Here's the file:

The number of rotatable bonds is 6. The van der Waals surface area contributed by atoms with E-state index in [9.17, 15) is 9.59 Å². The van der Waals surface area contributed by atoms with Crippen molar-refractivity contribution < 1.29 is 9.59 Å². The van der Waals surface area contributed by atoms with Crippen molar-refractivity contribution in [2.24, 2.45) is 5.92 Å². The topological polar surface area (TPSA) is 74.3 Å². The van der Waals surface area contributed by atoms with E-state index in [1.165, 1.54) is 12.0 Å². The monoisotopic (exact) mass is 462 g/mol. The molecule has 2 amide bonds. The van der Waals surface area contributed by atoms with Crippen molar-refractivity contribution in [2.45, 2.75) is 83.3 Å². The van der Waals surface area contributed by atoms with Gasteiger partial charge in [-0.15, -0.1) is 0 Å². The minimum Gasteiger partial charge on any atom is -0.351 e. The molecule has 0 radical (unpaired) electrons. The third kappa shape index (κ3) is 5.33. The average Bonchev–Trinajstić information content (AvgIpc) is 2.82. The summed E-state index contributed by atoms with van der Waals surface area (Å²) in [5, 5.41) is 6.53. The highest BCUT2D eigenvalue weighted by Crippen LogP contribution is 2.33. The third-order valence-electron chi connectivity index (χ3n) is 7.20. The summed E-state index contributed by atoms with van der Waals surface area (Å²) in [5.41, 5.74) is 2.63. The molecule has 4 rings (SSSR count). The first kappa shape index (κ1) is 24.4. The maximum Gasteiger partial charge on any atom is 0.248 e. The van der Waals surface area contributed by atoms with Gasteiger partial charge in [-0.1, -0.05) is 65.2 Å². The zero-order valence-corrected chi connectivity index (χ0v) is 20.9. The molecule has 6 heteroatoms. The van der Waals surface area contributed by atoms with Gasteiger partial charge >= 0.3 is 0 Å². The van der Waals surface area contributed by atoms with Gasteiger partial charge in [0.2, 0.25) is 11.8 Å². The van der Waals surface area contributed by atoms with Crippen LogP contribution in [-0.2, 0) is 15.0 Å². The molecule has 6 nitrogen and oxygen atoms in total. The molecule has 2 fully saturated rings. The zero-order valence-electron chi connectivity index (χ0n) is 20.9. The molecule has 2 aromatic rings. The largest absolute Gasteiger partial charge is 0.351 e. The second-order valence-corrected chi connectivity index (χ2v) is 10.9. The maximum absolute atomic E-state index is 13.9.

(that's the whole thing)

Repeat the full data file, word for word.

The number of rotatable bonds is 6. The van der Waals surface area contributed by atoms with E-state index in [9.17, 15) is 9.59 Å². The van der Waals surface area contributed by atoms with Crippen molar-refractivity contribution < 1.29 is 9.59 Å². The van der Waals surface area contributed by atoms with Crippen molar-refractivity contribution in [2.24, 2.45) is 5.92 Å². The topological polar surface area (TPSA) is 74.3 Å². The van der Waals surface area contributed by atoms with E-state index in [1.165, 1.54) is 12.0 Å². The monoisotopic (exact) mass is 462 g/mol. The molecule has 2 amide bonds. The van der Waals surface area contributed by atoms with Crippen molar-refractivity contribution in [2.45, 2.75) is 83.3 Å². The van der Waals surface area contributed by atoms with Gasteiger partial charge in [-0.15, -0.1) is 0 Å². The minimum Gasteiger partial charge on any atom is -0.351 e. The molecule has 0 radical (unpaired) electrons. The third kappa shape index (κ3) is 5.33. The average Bonchev–Trinajstić information content (AvgIpc) is 2.82. The summed E-state index contributed by atoms with van der Waals surface area (Å²) in [5, 5.41) is 6.53. The highest BCUT2D eigenvalue weighted by Crippen LogP contribution is 2.33. The third-order valence-electron chi connectivity index (χ3n) is 7.20. The summed E-state index contributed by atoms with van der Waals surface area (Å²) in [5.41, 5.74) is 2.63. The molecule has 4 rings (SSSR count). The first kappa shape index (κ1) is 24.4. The maximum Gasteiger partial charge on any atom is 0.248 e. The van der Waals surface area contributed by atoms with Gasteiger partial charge in [-0.1, -0.05) is 65.2 Å². The zero-order valence-corrected chi connectivity index (χ0v) is 20.9. The molecule has 6 heteroatoms. The van der Waals surface area contributed by atoms with Gasteiger partial charge >= 0.3 is 0 Å². The van der Waals surface area contributed by atoms with Gasteiger partial charge in [0.2, 0.25) is 11.8 Å². The van der Waals surface area contributed by atoms with Crippen LogP contribution in [-0.2, 0) is 15.0 Å². The molecule has 6 nitrogen and oxygen atoms in total. The molecule has 2 fully saturated rings. The zero-order valence-electron chi connectivity index (χ0n) is 20.9. The molecule has 2 aromatic rings. The largest absolute Gasteiger partial charge is 0.351 e. The second-order valence-corrected chi connectivity index (χ2v) is 10.9. The maximum absolute atomic E-state index is 13.9.